In sports, strings of games have a common thread

September 07, 1995|By Ohm Youngmisuk | Ohm Youngmisuk,Sun Staff Writer

Now that Cal Ripken has broken one of baseball's biggest records, try to imagine what it took to play 2,131 consecutive games.

To sustain a streak, a lot of variables must come together -- determination, dedication, health, an understanding manager or coach.

Jim Marshall, Randy Smith, Doug Jarvis and Johnny Kerr can attest to that.

They are all athletes who, like Ripken, set consecutive-games records in their respective sports.

Marshall, who holds the NFL's record at 282 games with the Cleveland Browns and Minnesota Vikings, said the streak really never crossed his mind.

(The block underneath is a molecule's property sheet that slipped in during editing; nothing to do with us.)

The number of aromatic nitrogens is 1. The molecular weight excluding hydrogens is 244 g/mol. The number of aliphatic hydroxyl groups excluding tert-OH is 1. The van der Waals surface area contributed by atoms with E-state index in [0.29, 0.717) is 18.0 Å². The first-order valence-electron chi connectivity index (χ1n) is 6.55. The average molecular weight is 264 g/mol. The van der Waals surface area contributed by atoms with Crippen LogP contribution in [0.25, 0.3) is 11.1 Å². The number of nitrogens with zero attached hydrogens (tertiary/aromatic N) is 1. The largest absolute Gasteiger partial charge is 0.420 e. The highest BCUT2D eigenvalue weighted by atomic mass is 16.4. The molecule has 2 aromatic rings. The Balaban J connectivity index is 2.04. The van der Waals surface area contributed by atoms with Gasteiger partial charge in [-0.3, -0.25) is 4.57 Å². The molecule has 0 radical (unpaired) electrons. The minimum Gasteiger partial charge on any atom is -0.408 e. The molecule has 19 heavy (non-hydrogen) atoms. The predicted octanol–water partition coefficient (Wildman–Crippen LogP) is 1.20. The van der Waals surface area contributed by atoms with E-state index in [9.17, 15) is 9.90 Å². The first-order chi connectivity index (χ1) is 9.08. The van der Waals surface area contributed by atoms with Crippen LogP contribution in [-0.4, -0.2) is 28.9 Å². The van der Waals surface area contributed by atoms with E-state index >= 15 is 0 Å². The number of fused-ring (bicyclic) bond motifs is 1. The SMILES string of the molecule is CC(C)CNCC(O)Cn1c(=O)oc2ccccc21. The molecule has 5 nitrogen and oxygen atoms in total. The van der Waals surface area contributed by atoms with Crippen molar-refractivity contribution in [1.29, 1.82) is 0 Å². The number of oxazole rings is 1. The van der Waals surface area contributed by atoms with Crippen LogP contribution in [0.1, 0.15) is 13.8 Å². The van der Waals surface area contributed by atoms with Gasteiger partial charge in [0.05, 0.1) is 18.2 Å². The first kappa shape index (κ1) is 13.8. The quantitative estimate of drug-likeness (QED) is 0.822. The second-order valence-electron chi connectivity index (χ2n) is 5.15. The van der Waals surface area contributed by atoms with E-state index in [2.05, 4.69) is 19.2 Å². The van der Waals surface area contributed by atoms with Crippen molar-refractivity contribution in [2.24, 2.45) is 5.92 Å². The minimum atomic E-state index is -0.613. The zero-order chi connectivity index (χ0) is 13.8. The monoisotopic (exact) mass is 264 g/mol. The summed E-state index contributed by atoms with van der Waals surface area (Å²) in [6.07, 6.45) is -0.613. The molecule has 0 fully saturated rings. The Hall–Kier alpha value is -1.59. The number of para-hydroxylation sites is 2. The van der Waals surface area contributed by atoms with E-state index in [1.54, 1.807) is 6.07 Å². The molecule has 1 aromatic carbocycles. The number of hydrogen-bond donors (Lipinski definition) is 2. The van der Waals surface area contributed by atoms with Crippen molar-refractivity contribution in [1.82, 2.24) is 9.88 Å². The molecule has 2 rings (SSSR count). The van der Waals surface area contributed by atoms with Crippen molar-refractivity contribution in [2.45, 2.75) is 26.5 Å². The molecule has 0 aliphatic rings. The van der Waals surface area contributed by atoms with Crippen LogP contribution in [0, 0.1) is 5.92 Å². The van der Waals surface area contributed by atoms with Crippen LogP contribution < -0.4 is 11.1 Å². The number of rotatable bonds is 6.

"It wasn't really something I thought very much about until I believe about 200 games that somebody mentioned to me that I was close to breaking a record," Marshall said. "After I broke the record, each time I went out the record grew, and it became a constant reminder. It wasn't something I felt in my mind was an important thing in my career. What was important was to play the best possible football I could play."

The defensive end, who played from 1960 to 1979, not only had to endure the punishment of professional football, but he had to persevere in the sometimes-below-zero conditions of Minnesota's Metropolitan Stadium. Marshall credits longtime Vikings trainer Frank Zamberetti with keeping him healthy until his retirement -- which ended the streak.